Wednesday, September 14, 2011

Macro Quantem Phenomena

Cerinthus is preparing topics for his thesis. One of the things that he is considering working on is a strange set of experiments with silicone droplets that show certain properties of quantum mechanics on a macro level. Although, I have to admit, I was skeptical at first, it's pretty cool.

Monday, September 12, 2011

Downton Abby, Revisited

Masterpiece Classic: Downton Abbey (Original UK Unedited Edition)
I mentioned in a previous blogpost that I absolutely loved a series called Downton Abbey. The second season is coming out in England next week. Very excited, I have been reading some spoilers. I will put the most extensive of them here and there are also a couple of fun interviews. Being an incredible fan of the show, I've been thinking about it a lot. This is rather silly of me, but there is one thing that bothers me about the second series as it seems like it will play out (spoiler alter, beware):

The main story in the first season concerns the impending inheritance of Downton Abby by a solicitor named Matthew Crawley and many attempts to find a husband for the eldest of the Earl's daughters, Lady Mary. They, of course, after hating one another fall in love and Matthew proposes. Due to various complicating circumstances, Mary never gives him an answer and Matthew leaves. The ending is rather elegant, actually. Matthew leaves Mary at the Garden party and she seems to realize what she is losing, but it is ambiguous. I think the final episode eloquently combines the unpredictable element with a hopefully possibility in a realistic manner.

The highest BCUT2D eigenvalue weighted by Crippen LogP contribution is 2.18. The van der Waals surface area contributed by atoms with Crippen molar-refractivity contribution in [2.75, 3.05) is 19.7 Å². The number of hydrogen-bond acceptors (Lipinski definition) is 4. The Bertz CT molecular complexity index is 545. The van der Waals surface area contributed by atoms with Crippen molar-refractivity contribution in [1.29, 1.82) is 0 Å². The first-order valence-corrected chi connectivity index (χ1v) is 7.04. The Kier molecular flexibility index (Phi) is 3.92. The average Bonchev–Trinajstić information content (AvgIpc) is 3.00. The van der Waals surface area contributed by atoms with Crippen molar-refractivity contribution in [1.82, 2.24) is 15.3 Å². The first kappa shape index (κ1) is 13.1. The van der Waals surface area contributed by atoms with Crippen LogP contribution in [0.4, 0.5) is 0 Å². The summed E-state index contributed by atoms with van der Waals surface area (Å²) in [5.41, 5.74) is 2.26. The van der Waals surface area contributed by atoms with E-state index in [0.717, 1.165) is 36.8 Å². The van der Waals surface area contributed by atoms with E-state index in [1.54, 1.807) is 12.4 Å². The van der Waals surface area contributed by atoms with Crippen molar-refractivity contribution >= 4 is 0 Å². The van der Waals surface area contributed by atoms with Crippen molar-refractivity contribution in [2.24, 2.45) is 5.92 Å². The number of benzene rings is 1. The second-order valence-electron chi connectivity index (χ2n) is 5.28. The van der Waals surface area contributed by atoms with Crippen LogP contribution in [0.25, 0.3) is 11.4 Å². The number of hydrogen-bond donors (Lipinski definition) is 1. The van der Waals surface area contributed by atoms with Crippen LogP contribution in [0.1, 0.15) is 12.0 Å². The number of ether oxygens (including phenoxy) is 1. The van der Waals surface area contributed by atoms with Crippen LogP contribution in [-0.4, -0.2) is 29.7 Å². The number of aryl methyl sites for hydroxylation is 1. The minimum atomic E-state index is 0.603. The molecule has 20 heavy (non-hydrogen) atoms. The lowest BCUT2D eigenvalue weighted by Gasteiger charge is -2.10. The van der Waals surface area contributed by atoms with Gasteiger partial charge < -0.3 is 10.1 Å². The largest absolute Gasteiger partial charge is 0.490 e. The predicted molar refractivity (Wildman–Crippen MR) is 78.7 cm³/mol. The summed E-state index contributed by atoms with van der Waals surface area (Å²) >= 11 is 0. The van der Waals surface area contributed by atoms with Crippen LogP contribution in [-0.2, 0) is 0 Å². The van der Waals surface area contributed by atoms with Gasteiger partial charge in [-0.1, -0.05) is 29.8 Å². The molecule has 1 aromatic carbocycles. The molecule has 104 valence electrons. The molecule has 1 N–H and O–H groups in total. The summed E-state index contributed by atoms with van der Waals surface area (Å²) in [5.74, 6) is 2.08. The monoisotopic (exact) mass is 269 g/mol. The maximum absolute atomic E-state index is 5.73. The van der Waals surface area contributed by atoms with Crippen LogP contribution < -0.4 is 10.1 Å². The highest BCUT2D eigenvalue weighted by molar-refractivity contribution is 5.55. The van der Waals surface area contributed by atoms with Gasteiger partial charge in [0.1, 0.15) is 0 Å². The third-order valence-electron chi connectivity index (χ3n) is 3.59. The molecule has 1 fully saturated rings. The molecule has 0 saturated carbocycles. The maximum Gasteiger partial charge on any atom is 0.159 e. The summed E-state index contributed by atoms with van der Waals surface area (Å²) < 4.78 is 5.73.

I appreciated the ending of the first season. If the season had stood alone, I would have been happy. Now I am nervous. I know from the spoilers that Matthew has a new fiancee in this coming season and Mary is courted by another gentleman. In principle this makes sense; Matthew is an eligible bachelor and Mary is rather spiteful. I worry, however, that the show will try to convince us each of them-- or at least one of them-- might end up happily with someone else in order to challenge audience expectations. I am, of course, not a fan of shows being predictable and Downton Abbey has done a magnificent job of creating brilliant unpredictability (especially Episode three which I just re-watched with Servia). However, I think that after an entire season building up to the perfection of the match, it would seem disingenuous to try to convince the viewers otherwise. Furthermore, the type of attempt which breaks up two so well suited characters rarely works (e.g. Sense and Sensibility, the second half of Little Women, the late match-up of Eowin and Faramir in Lord of the Rings, etc). The one exception, of course, is Emma, but Jane Austen works many threads well from the beginning.